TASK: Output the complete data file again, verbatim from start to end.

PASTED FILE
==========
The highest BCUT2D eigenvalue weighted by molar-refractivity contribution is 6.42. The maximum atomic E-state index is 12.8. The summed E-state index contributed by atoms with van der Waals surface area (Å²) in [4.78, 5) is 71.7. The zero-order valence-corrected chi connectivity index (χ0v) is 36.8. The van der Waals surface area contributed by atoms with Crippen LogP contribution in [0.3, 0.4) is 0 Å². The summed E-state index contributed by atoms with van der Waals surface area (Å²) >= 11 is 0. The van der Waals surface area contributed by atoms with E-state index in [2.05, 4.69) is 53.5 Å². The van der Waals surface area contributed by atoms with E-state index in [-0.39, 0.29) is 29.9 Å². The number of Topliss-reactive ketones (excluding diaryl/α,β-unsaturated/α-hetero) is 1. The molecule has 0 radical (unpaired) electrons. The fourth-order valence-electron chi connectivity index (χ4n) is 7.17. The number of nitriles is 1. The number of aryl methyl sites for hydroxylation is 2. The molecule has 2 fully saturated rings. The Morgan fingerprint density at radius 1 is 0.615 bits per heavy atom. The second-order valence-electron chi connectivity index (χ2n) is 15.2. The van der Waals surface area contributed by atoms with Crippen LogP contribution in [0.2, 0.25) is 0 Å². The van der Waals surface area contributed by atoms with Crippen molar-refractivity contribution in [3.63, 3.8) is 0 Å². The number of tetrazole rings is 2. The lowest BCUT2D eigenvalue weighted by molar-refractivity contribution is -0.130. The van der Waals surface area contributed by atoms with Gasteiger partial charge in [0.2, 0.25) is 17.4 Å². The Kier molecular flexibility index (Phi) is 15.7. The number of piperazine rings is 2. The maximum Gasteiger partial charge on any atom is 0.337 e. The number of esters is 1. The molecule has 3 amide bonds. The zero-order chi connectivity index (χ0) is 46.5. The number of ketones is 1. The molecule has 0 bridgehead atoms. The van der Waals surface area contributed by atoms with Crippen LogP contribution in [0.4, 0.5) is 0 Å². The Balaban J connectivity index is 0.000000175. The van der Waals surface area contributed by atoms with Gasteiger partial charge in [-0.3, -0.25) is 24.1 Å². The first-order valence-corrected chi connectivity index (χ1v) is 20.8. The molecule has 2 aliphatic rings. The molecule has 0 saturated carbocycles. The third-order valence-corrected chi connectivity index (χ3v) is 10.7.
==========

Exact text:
The highest BCUT2D eigenvalue weighted by molar-refractivity contribution is 6.42. The maximum atomic E-state index is 12.8. The summed E-state index contributed by atoms with van der Waals surface area (Å²) in [4.78, 5) is 71.7. The zero-order valence-corrected chi connectivity index (χ0v) is 36.8. The van der Waals surface area contributed by atoms with Crippen LogP contribution in [0.3, 0.4) is 0 Å². The summed E-state index contributed by atoms with van der Waals surface area (Å²) >= 11 is 0. The van der Waals surface area contributed by atoms with E-state index in [2.05, 4.69) is 53.5 Å². The van der Waals surface area contributed by atoms with E-state index in [-0.39, 0.29) is 29.9 Å². The number of Topliss-reactive ketones (excluding diaryl/α,β-unsaturated/α-hetero) is 1. The molecule has 0 radical (unpaired) electrons. The fourth-order valence-electron chi connectivity index (χ4n) is 7.17. The number of nitriles is 1. The number of aryl methyl sites for hydroxylation is 2. The molecule has 2 fully saturated rings. The Morgan fingerprint density at radius 1 is 0.615 bits per heavy atom. The second-order valence-electron chi connectivity index (χ2n) is 15.2. The van der Waals surface area contributed by atoms with Crippen LogP contribution in [0.2, 0.25) is 0 Å². The van der Waals surface area contributed by atoms with Crippen molar-refractivity contribution in [3.63, 3.8) is 0 Å². The number of tetrazole rings is 2. The lowest BCUT2D eigenvalue weighted by molar-refractivity contribution is -0.130. The van der Waals surface area contributed by atoms with Gasteiger partial charge in [0.2, 0.25) is 17.4 Å². The Kier molecular flexibility index (Phi) is 15.7. The number of piperazine rings is 2. The maximum Gasteiger partial charge on any atom is 0.337 e. The number of esters is 1. The molecule has 3 amide bonds. The zero-order chi connectivity index (χ0) is 46.5. The number of ketones is 1. The molecule has 0 bridgehead atoms. The van der Waals surface area contributed by atoms with Crippen LogP contribution in [0.4, 0.5) is 0 Å². The Balaban J connectivity index is 0.000000175. The van der Waals surface area contributed by atoms with Gasteiger partial charge in [-0.3, -0.25) is 24.1 Å². The first-order valence-corrected chi connectivity index (χ1v) is 20.8. The molecule has 2 aliphatic rings. The molecule has 0 saturated carbocycles. The third-order valence-corrected chi connectivity index (χ3v) is 10.7.